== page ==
While January is a popular time for people to initiate divorces, it may not be so friendly to do so for tax purposes. Indeed, there are some advantages to start the process early in the year (getting it over with is one of them) but in the haste of trying to get unhitched, some parties forget about the important tax implications that can come with a divorce decree.
This post will highlight a few of these issues and provide a short explanation as to why they are important.
What is your tax filing status – Your marital status for tax filing purpose is likely the most important question to be answered as you prepare for your new life. Generally, your marital status on December 31 of the prior year dictates your tax filing status. This question is important because you do not want to miss out on some of the higher exemptions afforded to married couples compared to single people.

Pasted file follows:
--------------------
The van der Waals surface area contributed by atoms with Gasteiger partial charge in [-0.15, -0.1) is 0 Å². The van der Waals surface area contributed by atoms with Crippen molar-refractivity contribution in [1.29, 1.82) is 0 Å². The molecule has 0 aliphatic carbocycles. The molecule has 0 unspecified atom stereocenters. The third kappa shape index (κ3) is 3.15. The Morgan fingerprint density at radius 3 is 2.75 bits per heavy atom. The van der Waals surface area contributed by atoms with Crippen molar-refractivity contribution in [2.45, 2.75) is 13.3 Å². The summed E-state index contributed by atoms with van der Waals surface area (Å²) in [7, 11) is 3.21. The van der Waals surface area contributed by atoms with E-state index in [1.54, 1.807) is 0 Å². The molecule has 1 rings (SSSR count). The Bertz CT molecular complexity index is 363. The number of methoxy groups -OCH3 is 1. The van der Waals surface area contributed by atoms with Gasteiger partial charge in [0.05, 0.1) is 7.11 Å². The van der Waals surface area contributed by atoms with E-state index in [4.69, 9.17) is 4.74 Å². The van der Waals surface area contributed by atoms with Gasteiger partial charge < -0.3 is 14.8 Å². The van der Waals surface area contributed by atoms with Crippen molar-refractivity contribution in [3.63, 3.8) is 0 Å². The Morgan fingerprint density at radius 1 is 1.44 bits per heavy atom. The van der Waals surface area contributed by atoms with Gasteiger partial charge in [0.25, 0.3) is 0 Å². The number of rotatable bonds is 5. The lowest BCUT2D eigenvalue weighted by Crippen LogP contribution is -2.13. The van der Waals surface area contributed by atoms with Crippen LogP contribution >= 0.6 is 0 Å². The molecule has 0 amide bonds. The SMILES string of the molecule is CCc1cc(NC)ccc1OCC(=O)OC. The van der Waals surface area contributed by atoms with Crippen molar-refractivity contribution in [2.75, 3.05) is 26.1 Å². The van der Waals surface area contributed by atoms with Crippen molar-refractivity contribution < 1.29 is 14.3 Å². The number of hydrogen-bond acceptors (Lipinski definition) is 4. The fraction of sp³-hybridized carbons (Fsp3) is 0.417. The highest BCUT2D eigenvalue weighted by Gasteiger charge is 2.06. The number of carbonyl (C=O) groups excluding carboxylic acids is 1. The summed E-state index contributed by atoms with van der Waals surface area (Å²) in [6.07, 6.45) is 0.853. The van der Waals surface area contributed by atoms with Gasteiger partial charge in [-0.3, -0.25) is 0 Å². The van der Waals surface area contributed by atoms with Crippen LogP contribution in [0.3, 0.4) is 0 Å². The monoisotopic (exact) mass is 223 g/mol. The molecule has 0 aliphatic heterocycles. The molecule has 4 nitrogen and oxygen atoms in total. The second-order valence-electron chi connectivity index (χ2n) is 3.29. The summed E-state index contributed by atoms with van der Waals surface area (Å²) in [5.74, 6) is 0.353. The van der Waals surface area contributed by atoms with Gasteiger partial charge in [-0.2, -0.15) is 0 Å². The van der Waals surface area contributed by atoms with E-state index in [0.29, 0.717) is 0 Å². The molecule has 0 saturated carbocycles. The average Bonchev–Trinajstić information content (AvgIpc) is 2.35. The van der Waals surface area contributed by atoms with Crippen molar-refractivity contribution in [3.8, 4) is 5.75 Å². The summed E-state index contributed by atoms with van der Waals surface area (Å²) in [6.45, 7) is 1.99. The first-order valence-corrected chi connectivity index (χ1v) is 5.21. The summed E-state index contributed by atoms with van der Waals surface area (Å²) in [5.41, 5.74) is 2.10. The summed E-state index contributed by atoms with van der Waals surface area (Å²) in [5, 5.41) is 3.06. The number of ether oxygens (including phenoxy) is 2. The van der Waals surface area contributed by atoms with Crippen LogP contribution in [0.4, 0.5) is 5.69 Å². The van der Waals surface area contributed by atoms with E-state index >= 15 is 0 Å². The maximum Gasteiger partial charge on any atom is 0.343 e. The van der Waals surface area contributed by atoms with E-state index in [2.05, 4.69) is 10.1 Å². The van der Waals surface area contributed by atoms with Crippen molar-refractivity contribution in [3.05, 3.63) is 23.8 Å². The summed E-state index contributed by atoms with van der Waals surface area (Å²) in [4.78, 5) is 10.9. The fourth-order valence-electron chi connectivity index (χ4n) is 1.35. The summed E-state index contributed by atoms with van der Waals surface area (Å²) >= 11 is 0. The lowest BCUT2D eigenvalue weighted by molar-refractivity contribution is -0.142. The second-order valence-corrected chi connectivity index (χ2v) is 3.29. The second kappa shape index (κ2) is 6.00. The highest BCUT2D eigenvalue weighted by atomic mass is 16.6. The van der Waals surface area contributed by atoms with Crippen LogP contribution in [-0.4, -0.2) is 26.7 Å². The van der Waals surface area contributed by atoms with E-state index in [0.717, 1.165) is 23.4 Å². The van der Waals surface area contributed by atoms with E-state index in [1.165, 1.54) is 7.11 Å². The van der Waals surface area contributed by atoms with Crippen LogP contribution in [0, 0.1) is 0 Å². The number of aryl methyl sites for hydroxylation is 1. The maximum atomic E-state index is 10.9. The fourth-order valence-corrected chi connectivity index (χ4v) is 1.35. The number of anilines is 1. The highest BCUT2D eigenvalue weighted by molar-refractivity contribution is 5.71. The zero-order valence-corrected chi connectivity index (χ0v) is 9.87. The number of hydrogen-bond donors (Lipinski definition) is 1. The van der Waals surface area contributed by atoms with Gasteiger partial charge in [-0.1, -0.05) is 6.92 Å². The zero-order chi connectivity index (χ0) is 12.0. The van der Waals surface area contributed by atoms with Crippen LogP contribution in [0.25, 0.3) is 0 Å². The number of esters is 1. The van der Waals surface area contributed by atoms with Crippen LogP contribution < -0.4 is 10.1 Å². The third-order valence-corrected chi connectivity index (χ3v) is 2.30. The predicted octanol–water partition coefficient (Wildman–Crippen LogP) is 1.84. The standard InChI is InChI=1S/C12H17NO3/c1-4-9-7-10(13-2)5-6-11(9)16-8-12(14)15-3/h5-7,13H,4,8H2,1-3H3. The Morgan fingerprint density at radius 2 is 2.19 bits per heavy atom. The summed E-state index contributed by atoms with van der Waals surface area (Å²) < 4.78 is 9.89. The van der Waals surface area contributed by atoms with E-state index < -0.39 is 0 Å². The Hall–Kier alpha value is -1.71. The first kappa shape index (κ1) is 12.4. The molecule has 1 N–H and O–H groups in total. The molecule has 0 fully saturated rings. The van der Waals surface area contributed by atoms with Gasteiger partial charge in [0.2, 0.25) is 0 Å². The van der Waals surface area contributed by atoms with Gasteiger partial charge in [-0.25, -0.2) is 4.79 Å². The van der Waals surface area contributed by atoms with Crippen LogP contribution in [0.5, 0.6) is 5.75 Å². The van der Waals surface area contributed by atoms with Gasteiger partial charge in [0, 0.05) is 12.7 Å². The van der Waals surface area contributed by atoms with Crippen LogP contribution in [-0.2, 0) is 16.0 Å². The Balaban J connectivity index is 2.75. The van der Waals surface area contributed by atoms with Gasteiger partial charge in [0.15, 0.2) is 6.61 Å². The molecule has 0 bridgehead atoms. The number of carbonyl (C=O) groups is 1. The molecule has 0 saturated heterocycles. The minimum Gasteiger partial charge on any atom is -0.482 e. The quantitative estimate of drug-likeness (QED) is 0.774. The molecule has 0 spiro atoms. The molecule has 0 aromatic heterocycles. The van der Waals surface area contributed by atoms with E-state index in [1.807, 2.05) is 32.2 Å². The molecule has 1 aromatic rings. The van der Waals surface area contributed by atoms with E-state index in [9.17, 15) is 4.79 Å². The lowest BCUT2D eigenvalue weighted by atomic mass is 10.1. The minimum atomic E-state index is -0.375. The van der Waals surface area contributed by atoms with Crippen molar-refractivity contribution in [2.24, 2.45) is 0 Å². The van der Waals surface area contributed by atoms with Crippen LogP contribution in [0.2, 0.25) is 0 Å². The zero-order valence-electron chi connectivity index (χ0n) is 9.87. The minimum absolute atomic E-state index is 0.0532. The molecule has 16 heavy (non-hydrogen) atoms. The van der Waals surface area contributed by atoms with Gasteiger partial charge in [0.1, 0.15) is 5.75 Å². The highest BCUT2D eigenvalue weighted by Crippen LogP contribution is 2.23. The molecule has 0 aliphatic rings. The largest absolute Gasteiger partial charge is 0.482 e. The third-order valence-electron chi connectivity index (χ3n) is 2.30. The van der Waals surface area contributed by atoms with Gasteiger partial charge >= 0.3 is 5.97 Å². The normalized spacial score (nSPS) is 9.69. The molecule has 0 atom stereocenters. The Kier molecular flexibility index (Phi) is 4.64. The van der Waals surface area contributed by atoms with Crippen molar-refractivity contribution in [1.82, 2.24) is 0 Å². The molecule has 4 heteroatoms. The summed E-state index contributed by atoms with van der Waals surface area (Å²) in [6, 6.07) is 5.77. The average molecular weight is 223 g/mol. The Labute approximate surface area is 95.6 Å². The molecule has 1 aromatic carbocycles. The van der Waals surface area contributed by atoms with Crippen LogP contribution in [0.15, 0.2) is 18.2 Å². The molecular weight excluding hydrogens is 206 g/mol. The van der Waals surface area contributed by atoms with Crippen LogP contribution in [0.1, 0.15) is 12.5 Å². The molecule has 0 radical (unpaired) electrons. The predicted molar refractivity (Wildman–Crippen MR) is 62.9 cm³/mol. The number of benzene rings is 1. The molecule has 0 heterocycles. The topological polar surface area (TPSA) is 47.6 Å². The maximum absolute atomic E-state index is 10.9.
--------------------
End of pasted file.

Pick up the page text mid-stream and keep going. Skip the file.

How will you report additional income – Your divorce settlement may include additional income from the sale of a home or the sale of securities. Knowing how this will affect your taxable income, and how you will report these benefits going forward is an important consideration.
Who will receive the child tax credit – This question is especially critical for couples who are granted joint physical custody of children. Some discussions will be needed to determine who is entitled to claim children on their tax returns.
Working with a seasoned divorce attorney who has experience dealing with tax issues would be helpful in answering these questions.